Everyday America’s farmers are becoming more of a lifeline for feeding the nation’s rapidly growing population. Farmers are in great demand, and although technology has made agriculture a safer industry, there are always dangers lurking.

In keeping with this thought, Jeff Link, an Abingdon farmer, donated $2,500 to the Knox County Young Farmers Committee to be used towards the purchase of five grain entrapment rescue tubes. Link was selected as a winner in the Monsanto Fund’s America’s Farmers Grow CommunitiesSM program, which gave farmers the opportunity to direct a donation of $2,500 to their favorite local nonprofit. Registration for this round of the program ran from August through the end of December 2010.

On a typical weekday in January, Link received a call that he was the winning farmer for his county. When asked where the donation should go, Link requested additional time to discuss his decision with his family. Link knew he wanted the donation to be ag-related, but wasn’t sure about the best use of the money for his community. It was his daughter, who did an internship at the Knox County Farm Bureau, who reminded Link that the Farm Bureau would be a good place. His daughter’s suggestion, along with Link’s large use of grain bin storage on his farm, helped make the decision much easier.

The rescue tubes were donated to local fire departments and first responders during a training session hosted by the Young Farmers Committee on Saturday, March 19. The training session included 60 firefighters from 14 fire departments throughout Knox County and surrounding communities.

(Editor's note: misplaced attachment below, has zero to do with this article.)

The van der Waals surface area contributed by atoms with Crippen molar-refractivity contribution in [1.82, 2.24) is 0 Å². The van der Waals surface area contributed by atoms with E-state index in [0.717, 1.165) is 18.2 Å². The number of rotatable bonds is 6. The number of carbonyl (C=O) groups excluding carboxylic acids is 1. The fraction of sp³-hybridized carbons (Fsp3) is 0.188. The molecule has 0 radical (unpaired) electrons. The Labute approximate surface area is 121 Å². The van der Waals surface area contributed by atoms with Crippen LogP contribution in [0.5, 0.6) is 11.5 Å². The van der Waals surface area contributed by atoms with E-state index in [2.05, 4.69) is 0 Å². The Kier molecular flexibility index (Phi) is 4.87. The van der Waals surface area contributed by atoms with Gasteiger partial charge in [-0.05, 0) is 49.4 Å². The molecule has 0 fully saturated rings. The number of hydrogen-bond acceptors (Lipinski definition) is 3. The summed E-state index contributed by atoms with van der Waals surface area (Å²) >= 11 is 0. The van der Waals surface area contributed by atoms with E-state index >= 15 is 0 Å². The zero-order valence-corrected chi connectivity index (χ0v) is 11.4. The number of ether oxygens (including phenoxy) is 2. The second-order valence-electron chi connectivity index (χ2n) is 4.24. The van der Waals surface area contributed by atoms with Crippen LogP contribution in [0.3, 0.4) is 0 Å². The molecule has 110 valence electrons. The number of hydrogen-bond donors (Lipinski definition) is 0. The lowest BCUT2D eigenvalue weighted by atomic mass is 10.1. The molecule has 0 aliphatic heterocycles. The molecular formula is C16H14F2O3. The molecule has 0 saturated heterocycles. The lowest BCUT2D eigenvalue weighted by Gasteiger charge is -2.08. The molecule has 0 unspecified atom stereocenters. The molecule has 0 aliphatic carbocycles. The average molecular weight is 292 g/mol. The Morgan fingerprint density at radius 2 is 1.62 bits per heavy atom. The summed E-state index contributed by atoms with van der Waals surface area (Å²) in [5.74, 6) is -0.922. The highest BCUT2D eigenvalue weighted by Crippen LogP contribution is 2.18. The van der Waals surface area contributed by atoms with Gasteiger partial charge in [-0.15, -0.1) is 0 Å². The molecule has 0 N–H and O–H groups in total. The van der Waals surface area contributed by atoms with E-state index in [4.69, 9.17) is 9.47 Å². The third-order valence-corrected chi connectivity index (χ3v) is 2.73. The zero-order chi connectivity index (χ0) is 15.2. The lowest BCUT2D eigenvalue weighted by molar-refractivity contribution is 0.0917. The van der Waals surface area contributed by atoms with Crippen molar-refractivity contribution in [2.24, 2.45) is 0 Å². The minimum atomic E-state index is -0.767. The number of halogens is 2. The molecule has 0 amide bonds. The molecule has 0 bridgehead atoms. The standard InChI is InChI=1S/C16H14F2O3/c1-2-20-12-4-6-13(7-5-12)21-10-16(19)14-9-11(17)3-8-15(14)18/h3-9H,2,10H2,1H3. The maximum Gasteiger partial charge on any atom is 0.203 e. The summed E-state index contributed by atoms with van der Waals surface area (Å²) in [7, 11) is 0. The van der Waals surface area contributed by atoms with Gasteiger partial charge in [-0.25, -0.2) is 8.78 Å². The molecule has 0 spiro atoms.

From August thru December 2010, in more than 1,200 eligible counties, farmers signed up for the chance to win $2,500 for their favorite community non-profit organization. The Monsanto Fund expects to invest more than $3 million in local communities. In total, more than $200,000 has been donated to nonprofits in Illinois.

The America’s Farmers Grow Communities program is part of a broad commitment by the Monsanto Fund, the philanthropic arm of Monsanto Company, to highlight the important contributions farmers make every day to our society by helping them grow their local communities. To date, more than 60,000 farmers participated in the program, which is designed to benefit nonprofit groups such as ag youth, schools and other civic organizations. Please visit the Grow Communities website to view a complete list of winners.

Farmers can begin signing up for the next round of America’s Farmers Grow Communities program on August 1, 2011.

Paul Suess

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